Explosion from E-Cigarette Kills Man in Florida
This Tuesday, authorities confirmed that it was an explosion from an electronic cigarette that killed Tallmadge D'Elia in St. Petersburg, Florida, this month. The 38-year-old man was found dead by officers at his home after a fire alarm was triggered.
Reports state officials found the deceased man spotting a wound to his top lip and burns on his body. The subsequent autopsy ruled the death accidental and identified the cause as a projectile wound to the head caused by an exploding e-cigarette, according to Bill Pellan, director of investigations at the Pinellas County Medical Examiner's Office.
High risks of explosion
The autopsy also revealed the e-cigarette’s manufacturer as Philippines-based Smok-E Mountain. Since most e-cigarettes use lithium batteries, there is commonly known high risks associated with improper use of the electronics.
The US Food and Drug Administration (FDA) has a section on e-cigarette safety tips and even one for reporting explosions. “FDA is aware of explosion events and is collecting data to help address this problem,” states the site.
The Centers for Disease Control and Prevention also has a page dedicated to e-cigarette explosion dangers. "Defective e-cigarette batteries have caused fires and explosions, some of which have resulted in serious injuries," states the site.
Meanwhile, the US Fire Administration released a report on e-cigarette explosions from 2009 to 2016. The study warned against the use of lithium-ion batteries stating that since "lithium-ion batteries continue to be used in e-cigarettes, severe injuries will continue to occur."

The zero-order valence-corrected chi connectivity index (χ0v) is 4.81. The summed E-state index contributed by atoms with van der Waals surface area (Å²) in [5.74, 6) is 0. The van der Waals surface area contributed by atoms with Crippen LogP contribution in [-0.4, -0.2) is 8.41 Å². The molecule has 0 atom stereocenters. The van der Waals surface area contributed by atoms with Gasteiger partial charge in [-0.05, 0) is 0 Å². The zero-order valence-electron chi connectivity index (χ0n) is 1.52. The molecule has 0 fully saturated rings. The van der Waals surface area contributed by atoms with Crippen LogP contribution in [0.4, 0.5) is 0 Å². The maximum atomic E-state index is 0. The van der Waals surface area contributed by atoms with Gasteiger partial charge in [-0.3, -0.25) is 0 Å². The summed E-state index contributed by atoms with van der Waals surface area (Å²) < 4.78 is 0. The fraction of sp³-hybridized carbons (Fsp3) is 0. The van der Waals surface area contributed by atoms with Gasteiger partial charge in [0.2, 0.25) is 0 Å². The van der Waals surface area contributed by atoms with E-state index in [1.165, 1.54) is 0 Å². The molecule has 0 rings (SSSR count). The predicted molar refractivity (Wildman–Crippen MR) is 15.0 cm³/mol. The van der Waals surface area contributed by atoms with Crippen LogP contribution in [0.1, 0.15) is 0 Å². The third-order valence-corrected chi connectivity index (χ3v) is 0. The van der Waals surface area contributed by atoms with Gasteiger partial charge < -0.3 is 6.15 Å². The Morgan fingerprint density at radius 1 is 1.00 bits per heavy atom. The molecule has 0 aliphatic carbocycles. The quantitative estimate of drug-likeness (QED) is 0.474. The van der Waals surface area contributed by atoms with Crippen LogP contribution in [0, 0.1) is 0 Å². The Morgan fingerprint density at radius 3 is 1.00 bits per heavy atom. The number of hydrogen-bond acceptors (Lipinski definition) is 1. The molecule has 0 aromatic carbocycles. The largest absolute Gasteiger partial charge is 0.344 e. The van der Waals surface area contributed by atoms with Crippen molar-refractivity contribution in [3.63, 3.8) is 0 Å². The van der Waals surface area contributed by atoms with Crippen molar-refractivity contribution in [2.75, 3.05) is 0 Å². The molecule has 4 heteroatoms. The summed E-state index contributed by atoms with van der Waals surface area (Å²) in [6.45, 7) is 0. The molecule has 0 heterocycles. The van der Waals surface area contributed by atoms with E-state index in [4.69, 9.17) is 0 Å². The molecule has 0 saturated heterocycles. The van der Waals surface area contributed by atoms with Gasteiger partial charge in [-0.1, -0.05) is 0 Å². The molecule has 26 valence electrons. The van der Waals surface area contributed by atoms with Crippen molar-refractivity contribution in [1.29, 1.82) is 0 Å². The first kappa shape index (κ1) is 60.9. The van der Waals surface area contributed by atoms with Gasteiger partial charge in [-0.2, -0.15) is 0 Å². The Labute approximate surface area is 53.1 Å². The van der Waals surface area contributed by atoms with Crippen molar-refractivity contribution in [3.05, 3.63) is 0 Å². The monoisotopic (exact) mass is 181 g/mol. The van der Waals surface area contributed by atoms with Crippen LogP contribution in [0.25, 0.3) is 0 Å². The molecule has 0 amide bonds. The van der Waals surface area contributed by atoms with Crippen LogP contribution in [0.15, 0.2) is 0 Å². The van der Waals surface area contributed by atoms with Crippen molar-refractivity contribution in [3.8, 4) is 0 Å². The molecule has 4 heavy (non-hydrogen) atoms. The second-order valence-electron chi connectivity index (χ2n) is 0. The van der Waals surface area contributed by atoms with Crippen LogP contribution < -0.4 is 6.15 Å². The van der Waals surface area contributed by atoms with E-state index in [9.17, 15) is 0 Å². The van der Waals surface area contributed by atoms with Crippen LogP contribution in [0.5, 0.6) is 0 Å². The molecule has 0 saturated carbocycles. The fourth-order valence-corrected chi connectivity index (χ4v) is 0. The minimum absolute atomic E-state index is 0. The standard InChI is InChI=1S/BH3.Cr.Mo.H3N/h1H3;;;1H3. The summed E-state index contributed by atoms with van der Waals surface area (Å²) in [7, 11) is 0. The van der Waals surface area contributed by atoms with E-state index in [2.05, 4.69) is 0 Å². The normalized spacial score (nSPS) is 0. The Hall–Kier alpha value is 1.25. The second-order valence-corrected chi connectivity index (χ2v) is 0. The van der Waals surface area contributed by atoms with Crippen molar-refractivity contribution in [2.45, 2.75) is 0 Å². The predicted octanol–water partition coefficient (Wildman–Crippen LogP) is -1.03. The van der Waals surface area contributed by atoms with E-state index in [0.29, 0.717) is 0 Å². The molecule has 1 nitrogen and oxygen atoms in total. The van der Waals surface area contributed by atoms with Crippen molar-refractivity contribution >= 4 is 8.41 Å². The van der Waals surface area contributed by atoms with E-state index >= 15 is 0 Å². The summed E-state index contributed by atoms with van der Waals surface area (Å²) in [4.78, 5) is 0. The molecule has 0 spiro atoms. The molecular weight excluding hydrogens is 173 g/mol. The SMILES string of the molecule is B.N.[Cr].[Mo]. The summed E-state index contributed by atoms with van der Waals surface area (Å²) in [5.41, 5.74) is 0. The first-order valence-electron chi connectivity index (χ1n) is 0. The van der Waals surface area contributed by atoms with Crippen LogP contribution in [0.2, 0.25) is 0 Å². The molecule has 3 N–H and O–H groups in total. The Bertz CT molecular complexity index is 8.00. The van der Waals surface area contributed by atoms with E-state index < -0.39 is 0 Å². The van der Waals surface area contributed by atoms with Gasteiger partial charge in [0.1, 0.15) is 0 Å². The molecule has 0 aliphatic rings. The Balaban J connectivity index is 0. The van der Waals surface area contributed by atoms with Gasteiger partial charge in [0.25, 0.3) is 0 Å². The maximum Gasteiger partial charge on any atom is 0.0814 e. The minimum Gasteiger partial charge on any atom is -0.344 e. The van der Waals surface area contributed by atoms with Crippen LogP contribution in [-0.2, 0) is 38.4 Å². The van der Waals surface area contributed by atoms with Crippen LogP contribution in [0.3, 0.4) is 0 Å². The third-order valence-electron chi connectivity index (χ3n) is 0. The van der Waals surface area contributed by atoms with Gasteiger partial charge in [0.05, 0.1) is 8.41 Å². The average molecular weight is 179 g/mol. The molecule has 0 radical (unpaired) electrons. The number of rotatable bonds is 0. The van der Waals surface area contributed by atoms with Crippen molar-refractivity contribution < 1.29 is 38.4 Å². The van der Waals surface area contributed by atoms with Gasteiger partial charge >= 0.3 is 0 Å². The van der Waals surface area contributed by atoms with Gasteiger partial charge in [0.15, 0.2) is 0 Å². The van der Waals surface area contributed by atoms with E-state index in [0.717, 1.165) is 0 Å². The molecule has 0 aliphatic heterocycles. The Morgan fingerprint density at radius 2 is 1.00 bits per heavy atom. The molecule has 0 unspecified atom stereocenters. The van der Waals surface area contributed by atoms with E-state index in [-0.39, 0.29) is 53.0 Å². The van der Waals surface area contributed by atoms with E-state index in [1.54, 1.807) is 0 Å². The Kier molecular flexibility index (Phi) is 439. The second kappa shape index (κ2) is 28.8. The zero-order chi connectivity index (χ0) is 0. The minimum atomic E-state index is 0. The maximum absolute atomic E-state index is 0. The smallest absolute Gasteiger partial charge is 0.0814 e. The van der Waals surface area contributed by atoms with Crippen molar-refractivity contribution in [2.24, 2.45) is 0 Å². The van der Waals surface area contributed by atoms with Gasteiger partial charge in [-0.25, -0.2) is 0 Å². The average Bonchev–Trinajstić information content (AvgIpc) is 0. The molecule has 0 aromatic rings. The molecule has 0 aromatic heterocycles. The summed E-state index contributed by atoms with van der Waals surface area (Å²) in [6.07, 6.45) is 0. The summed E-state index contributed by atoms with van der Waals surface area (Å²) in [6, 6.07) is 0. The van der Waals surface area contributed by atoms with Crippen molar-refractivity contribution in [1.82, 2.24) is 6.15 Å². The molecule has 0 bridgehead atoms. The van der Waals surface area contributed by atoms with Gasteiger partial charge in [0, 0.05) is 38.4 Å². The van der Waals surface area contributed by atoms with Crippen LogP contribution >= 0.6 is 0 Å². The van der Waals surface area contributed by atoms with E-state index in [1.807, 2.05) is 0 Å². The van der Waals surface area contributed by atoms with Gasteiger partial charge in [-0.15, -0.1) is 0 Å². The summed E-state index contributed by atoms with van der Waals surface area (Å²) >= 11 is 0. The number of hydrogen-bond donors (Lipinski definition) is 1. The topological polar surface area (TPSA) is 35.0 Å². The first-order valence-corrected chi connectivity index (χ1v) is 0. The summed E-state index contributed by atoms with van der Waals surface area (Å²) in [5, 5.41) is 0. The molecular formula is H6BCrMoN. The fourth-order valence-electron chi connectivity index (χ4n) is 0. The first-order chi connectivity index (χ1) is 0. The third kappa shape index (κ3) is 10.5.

Tampa TV station WFTS reported that a representative from Smok-E Mountain said the problem was likely an issue pertaining to the device's atomizer or battery, and not the device itself. No concrete information has been released yet on the actual cause of the device's explosion.
A lawless terrain for now
E-cigarette safety is a tricky terrain to navigate as, currently, no laws govern this security issue. The FDA launched a two-day public workshop on “Battery Safety Concerns in Electronic Nicotine Delivery Systems (ENDS)” in April of 2017 only to find that the exorbitant amount of unvetted lithium-ion batteries would require manufacturers themselves to shoulder the responsibility of protecting consumers.
However, manufacturers may soon feel the pressure to upgrade their products' safety as lawsuits pile up. In 2013, Jennifer Ries was awarded $1.9 million when she suffered second-degree burns from an e-cigarette explosion while Los Angeles Superior Court is currently investigating 10 civil suits filed across the state by injured e-cigarette users.
However, until their safety is guaranteed, smokers reaching for e-cigarettes may want to follow the guidelines set by government bodies. These include using vape devices with added safety features, replacing wet or damaged batteries, avoiding charging overnight and using only e-cigarette chargers.
E-cigarette users are also recommended to buy their products from reliable sources and to follow the guidelines for use recommended by manufacturers. Mixing batteries and devices from different manufacturers is also discouraged.